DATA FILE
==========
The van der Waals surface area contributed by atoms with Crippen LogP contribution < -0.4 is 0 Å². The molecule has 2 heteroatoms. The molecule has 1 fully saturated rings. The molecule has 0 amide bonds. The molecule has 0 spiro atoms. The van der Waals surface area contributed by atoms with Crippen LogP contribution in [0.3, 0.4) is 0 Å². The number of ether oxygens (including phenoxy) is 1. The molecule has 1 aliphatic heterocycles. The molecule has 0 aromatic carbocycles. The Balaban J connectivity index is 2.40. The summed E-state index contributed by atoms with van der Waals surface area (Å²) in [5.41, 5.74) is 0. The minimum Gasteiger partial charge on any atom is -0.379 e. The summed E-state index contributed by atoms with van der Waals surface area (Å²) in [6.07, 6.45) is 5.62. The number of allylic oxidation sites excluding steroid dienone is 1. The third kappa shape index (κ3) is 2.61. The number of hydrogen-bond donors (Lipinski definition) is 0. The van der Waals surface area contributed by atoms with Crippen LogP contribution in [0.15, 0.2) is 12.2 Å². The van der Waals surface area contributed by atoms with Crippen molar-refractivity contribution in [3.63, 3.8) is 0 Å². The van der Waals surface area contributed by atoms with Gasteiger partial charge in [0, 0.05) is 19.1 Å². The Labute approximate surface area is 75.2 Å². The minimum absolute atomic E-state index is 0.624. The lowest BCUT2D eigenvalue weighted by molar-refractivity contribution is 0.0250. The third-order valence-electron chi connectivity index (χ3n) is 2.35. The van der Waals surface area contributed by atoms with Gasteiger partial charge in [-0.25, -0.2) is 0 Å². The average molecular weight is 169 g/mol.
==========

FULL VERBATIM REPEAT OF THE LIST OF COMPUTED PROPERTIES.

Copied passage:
The van der Waals surface area contributed by atoms with Crippen LogP contribution < -0.4 is 0 Å². The molecule has 2 heteroatoms. The molecule has 1 fully saturated rings. The molecule has 0 amide bonds. The molecule has 0 spiro atoms. The van der Waals surface area contributed by atoms with Crippen LogP contribution in [0.3, 0.4) is 0 Å². The number of ether oxygens (including phenoxy) is 1. The molecule has 1 aliphatic heterocycles. The molecule has 0 aromatic carbocycles. The Balaban J connectivity index is 2.40. The summed E-state index contributed by atoms with van der Waals surface area (Å²) in [5.41, 5.74) is 0. The minimum Gasteiger partial charge on any atom is -0.379 e. The summed E-state index contributed by atoms with van der Waals surface area (Å²) in [6.07, 6.45) is 5.62. The number of allylic oxidation sites excluding steroid dienone is 1. The third kappa shape index (κ3) is 2.61. The number of hydrogen-bond donors (Lipinski definition) is 0. The van der Waals surface area contributed by atoms with Crippen LogP contribution in [0.15, 0.2) is 12.2 Å². The van der Waals surface area contributed by atoms with Crippen molar-refractivity contribution in [3.63, 3.8) is 0 Å². The van der Waals surface area contributed by atoms with Gasteiger partial charge in [0, 0.05) is 19.1 Å². The Labute approximate surface area is 75.2 Å². The minimum absolute atomic E-state index is 0.624. The lowest BCUT2D eigenvalue weighted by molar-refractivity contribution is 0.0250. The third-order valence-electron chi connectivity index (χ3n) is 2.35. The van der Waals surface area contributed by atoms with Gasteiger partial charge in [-0.25, -0.2) is 0 Å². The average molecular weight is 169 g/mol.